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Aromatherapist Profile

Introduction

This Section of the site details information that you might find useful if you are looking to secure employment or require further details regarding working as an Aromatherapist. This page details the following Information:-

  • Finding Suitable Work as an Aromatherapist
  • Working Duties Expected
  • Hours and Environment
  • Working Skills Required
  • Training Requirements
  • Salary Expectations
  • Trade Information
  • Other useful Aromatherapist Work Information


Finding Suitable Work

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Working Duties Expected

Aromatherapists use essential oils extracted from plants to improve physical and emotional well-being and help prevent disease. After taking a full medical history of the client, including information about diet, lifestyle, emotional problems and allergies, the aromatherapist makes a blend of essential oils. They usually use the oils to massage the client. Aromatherapy oils can also be inhaled as vapour or used in a bath. Aromatherapists work at times to suit their clients. This can include evenings and weekends. They can work in a variety of settings, including their own and patients’ homes, complementary therapy centres, beauty therapy centres and hospices.

Most aromatherapists are self-employed. A new entrant could earn £12,000, and an experienced aromatherapist with a large list of clients could earn up to £40,000.

An aromatherapist needs:

• excellent communication skills
• to know the properties of a large number of essential oils
• a genuine desire to help people.

Candidates intending to become professional aromatherapists should choose an aromatherapy course which meets National Occupational Standards. Appropriate courses range from two-year part-time diplomas to three or four-year full-time degrees. Entry requirements vary. GCSEs/S grades or equivalent may be required for some diploma courses. A levels/H grades or equivalent are usually required for degree entry. Candidates are advised to check with individual educational institutions.

Many people enter aromatherapy as a second career, and mature candidates may be exempt from some entry qualifications. There is no formal career path for aromatherapists, but they can improve their skills by taking short courses, or qualify in another complementary therapy so they can offer a broader service to their clients.

What does the role encounter?

Aromatherapy is based on the principle that essential oils extracted from plants can be used holistically (treating the whole person, rather than just the symptoms of illness) to improve physical and emotional well-being and prevent disease.

The aromatherapist starts by taking a full medical history from the client. This is essential because certain aromatherapy oils should not be used during pregnancy or for clients with other serious medical conditions. Sometimes the aromatherapist seeks permission from the client’s GP before treatment can commence.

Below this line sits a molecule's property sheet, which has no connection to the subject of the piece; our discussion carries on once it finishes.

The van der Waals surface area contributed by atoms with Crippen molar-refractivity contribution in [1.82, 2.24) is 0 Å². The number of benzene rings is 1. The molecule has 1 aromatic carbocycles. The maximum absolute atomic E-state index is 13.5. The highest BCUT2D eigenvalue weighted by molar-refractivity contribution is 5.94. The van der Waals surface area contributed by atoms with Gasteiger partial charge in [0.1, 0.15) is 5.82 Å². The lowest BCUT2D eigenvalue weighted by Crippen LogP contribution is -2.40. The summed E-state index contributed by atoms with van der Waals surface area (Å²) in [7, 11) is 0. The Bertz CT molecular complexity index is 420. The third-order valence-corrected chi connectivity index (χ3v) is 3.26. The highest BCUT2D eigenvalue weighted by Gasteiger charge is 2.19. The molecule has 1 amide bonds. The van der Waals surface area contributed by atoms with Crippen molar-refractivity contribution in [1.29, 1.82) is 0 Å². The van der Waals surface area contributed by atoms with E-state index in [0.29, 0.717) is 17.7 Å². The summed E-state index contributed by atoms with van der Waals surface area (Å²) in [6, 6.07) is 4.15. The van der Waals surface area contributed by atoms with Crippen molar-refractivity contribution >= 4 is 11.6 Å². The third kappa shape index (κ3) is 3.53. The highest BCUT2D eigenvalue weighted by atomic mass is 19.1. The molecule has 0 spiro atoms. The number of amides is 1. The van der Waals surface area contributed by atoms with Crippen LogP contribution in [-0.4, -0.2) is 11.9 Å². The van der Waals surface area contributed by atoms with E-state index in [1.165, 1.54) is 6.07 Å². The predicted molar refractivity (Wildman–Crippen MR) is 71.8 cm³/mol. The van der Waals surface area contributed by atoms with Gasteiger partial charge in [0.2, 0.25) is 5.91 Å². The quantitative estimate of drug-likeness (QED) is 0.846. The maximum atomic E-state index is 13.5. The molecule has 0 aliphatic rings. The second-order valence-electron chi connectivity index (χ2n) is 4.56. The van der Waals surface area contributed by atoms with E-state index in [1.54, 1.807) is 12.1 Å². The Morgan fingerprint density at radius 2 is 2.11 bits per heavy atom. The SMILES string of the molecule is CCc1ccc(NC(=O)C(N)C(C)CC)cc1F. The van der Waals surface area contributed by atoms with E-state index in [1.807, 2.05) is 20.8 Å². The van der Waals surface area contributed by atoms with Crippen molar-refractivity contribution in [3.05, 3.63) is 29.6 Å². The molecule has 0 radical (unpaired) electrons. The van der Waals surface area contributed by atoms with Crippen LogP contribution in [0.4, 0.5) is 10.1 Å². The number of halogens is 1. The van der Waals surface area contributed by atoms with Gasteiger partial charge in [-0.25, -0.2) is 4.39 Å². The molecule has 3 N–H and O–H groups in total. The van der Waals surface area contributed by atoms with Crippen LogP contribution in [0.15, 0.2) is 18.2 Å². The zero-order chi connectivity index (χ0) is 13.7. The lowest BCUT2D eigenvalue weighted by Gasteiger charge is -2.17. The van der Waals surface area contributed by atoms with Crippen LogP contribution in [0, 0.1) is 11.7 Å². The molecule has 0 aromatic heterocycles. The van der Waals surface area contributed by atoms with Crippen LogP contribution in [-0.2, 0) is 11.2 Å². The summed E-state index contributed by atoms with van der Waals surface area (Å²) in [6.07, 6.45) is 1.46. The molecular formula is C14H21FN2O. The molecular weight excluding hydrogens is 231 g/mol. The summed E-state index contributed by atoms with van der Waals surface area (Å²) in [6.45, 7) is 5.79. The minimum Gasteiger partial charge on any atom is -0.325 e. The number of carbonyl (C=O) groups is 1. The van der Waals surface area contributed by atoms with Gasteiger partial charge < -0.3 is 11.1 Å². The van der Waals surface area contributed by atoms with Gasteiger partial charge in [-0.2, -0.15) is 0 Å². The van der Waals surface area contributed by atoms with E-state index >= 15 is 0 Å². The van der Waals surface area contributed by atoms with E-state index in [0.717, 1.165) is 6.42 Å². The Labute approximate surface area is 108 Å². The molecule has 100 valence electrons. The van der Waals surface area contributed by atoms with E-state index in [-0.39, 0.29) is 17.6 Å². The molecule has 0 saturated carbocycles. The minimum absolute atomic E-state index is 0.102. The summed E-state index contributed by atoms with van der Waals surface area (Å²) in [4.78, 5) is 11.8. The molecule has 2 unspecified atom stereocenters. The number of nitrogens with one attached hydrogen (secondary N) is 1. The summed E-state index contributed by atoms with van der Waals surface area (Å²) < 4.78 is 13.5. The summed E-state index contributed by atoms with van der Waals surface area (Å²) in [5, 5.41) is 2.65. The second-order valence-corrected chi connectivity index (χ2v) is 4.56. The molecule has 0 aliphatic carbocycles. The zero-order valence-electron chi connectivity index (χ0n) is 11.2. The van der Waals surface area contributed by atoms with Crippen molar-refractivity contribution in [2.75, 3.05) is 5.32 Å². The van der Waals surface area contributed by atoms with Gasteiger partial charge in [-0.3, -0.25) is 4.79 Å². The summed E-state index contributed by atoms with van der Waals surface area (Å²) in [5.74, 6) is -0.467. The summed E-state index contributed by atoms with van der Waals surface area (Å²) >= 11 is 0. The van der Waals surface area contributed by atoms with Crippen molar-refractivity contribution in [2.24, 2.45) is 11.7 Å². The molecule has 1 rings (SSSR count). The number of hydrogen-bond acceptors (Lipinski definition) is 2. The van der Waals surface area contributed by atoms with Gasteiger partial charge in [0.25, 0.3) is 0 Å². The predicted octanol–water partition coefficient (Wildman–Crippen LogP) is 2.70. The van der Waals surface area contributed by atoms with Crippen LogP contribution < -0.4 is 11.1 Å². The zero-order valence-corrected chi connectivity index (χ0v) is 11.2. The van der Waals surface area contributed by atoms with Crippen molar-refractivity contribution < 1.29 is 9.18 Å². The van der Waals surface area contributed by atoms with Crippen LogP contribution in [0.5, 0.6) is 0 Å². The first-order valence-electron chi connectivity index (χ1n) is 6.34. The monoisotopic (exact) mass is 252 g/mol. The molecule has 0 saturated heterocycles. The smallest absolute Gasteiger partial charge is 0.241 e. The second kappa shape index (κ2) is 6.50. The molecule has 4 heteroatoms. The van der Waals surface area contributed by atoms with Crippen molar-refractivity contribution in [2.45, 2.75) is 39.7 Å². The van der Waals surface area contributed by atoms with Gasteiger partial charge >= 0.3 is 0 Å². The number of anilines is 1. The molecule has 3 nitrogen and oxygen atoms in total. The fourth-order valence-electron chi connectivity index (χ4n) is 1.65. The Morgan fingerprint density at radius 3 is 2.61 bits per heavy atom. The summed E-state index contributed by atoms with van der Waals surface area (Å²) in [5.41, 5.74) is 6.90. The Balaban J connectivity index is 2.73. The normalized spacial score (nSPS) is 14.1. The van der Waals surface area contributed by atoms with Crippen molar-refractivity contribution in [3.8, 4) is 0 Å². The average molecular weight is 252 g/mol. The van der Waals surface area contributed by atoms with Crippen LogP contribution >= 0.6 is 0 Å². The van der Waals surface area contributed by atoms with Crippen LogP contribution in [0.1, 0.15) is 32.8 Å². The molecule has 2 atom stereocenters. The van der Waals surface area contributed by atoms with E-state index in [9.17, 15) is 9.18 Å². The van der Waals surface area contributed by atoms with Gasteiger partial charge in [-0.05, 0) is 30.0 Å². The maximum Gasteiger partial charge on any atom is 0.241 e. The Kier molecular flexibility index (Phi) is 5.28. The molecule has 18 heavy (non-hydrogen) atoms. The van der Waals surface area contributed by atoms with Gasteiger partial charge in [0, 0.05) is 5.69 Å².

During the consultation, the aromatherapist asks the client about their lifestyle, diet, exercise regime, stress levels, allergies and any emotional issues. They note the answers on the client record card. The aromatherapist uses this information to decide which aromatherapy oil, or blend of oils, is best suited to the individual’s needs. There are around 400 aromatherapy oils, each with different therapeutic properties, although most aromatherapists use a range of around 50 oils.

Aromatherapy oils can be diluted in a carrier oil and massaged into the skin, a few drops can be added to a vaporiser and inhaled, or they can be used in a bath. In most cases the aromatherapist will apply the oils by massage.

While the aromatherapist mixes the oils, the client is asked to undress in private and lie on a couch, covered with towels. The aromatherapist should behave with sensitivity and discretion at all times. After the massage, the client rests for a while, and the aromatherapist makes a note of the treatment and the blend of oils used on the client record card. They give the client aftercare instructions, eg after using some oils the skin should not be exposed to direct sunlight. They may also supply blended oils for the client to use at home.

What type of hours will I have to work?

Aromatherapists must be prepared to work when their clients are available to see them. This can involve evening and weekend working. Some aromatherapists work part time. Aromatherapists may work in a range of environments, including:

• their own clinics in their homes
• patients' homes
• complementary therapy clinics
• medical centres, hospitals and hospices
• residential care homes
• private physiotherapy and sports clinics
• health and fitness centres
• beauty salons.

Treatments should be carried out in a clean, quiet room where privacy for the client can be guaranteed. It is essential that towels, couch covers and equipment used for blending the oils are kept scrupulously clean. Many aromatherapists play gentle music to create a tranquil, relaxing working atmosphere. Aromatherapists should be clean and professional in appearance, so many wear a white coat, salon dress or tunic and trousers. The job involves concentration, bending, stretching and some physical effort.